Each autumn, I’ve been lucky to find myself with much to be thankful for. The smell of a fall campfire, for one. The friend who takes me duck hunting and suggests good excuses when I miss every shot. And of course, the arrival of eggnog at Hannaford long before it is seasonally appropriate.

At the top of my gratitude list this year is our local schools, and the common sense that voters demonstrated in our recent MSAD 75 school board elections.

School board politics have been in the news a lot lately. Around the country, organized conservative activists ran school board campaigns based on opposing mask mandates and the teaching of something called “critical race theory,” or CRT. As near as I can tell, CRT isn’t actually being taught in K-12 schools, but I guess something doesn’t have to be true to be an effective boogeyman.

These campaigns worked in some states, but they fell flat in Maine. For the three open seats on the MSAD 75 school board, a slate of candidates endorsed by a local “Parents for Liberty” group ran a race straight from this national, anti-mask playbook. When the votes were tallied, that group was defeated by three candidates who spoke up for the importance of making decisions guided by science and supporting teachers. The overall margin across the district was 69%-31%.

This pronounced preference was a trend across the state. On November 4, the Bangor Daily News reported that “critical race theory and mask mandates were losing issues in Maine school board races.” Thank goodness for that.

I don’t know much about CRT, but from what I gather, the issue is really that some parents don’t want teachers talking about racism in class. Except, we send our kids to school to learn about the world we inhabit, and racism is an inescapable part of that world.

Take the famous study where the same resumes were sent to employers, some with “Black-sounding names” and others with “White-sounding names” at the top. Despite being identical in every other way, resumes with names like Lakisha or Jamal received 50 percent fewer responses than those with Emily or Greg. From policing to voting to transit, the examples are endless. A University of Arizona study found that Black people wait 32 percent longer for cars to slow down so they can cross the street, for goodness sake.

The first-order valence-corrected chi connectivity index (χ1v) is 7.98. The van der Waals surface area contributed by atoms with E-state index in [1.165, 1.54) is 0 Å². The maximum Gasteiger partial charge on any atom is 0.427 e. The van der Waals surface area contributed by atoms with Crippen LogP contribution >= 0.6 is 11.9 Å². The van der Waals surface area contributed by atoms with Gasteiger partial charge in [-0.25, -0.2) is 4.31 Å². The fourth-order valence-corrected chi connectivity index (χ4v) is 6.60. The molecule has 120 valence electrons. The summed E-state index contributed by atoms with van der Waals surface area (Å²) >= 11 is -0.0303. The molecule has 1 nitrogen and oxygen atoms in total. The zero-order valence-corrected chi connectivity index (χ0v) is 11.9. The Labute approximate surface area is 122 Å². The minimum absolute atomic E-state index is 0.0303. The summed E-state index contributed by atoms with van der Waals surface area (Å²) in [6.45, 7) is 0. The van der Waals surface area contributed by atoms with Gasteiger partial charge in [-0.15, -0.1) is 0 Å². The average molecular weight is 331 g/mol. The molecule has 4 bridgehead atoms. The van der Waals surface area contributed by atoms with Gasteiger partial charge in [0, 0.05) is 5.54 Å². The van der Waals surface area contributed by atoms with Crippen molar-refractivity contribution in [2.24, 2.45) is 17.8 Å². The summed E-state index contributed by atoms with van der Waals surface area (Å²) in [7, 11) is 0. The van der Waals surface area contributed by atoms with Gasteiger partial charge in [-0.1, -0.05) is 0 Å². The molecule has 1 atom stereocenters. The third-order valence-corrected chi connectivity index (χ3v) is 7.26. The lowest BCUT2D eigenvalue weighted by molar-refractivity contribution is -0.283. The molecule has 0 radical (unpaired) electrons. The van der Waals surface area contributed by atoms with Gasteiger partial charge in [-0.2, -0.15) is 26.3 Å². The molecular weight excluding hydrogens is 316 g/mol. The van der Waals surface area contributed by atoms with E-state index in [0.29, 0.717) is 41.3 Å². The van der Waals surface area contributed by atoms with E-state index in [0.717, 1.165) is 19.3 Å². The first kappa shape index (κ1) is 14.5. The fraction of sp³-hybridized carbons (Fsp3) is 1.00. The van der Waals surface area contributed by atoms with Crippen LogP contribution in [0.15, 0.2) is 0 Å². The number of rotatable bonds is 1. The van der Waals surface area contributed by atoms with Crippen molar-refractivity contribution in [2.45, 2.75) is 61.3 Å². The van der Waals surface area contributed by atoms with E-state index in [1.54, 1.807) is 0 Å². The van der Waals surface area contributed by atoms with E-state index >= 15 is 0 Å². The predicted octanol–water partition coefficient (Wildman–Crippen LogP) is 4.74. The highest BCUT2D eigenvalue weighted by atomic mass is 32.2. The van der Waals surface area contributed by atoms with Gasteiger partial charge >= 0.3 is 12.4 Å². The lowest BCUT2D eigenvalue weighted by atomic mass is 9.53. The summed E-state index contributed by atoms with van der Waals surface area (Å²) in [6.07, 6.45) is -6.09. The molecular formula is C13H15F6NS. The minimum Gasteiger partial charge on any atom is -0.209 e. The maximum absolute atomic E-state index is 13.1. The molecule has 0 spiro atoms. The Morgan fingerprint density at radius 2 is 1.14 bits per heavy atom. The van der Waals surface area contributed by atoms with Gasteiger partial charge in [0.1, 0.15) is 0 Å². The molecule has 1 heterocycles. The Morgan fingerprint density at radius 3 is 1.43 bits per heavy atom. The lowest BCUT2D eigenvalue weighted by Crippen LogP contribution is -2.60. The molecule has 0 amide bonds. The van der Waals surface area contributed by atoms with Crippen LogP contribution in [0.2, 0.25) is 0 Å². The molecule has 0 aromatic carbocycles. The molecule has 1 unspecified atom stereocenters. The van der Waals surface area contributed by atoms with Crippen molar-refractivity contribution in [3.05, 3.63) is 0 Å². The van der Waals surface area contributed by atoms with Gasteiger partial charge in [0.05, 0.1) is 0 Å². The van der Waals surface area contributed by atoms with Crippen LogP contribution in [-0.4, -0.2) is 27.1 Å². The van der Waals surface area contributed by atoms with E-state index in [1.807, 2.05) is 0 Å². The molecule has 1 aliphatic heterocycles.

These factors help shape the country we live in. It doesn’t mean we’re all terrible people, but it does mean we are operating in a system that can do some pretty terrible things based on race. Our kids need to learn about that system, as they will be inheriting it one day. Telling an American history teacher they can’t teach about racism is like telling a math teacher they can’t teach about fractions — sure, we’d all prefer it wasn’t central to the topic, but here we are.

Frankly, I’m not a big fan of telling my kids’ teachers how to do their jobs in general. I had a taste of teaching in 2020, when my wife and I got to help “teach” our kids during remote learning. If there was one way to elevate my appreciation for our public school teachers, it was walking ever so briefly in their shoes. I say we let them do what we pay them (not well enough) for. In my experience, letting people know they are trusted to do a job is the best way to ensure they’ll do it well.

So that’s it: this year, I’m grateful for our dedicated teachers, our tireless school staff and administrators, our thoughtful school board members, and our sensible voters. Here’s to keeping our communities safe and learning.

Jeremy Cluchey lives in Bowdoinham. You can reach him at [email protected]

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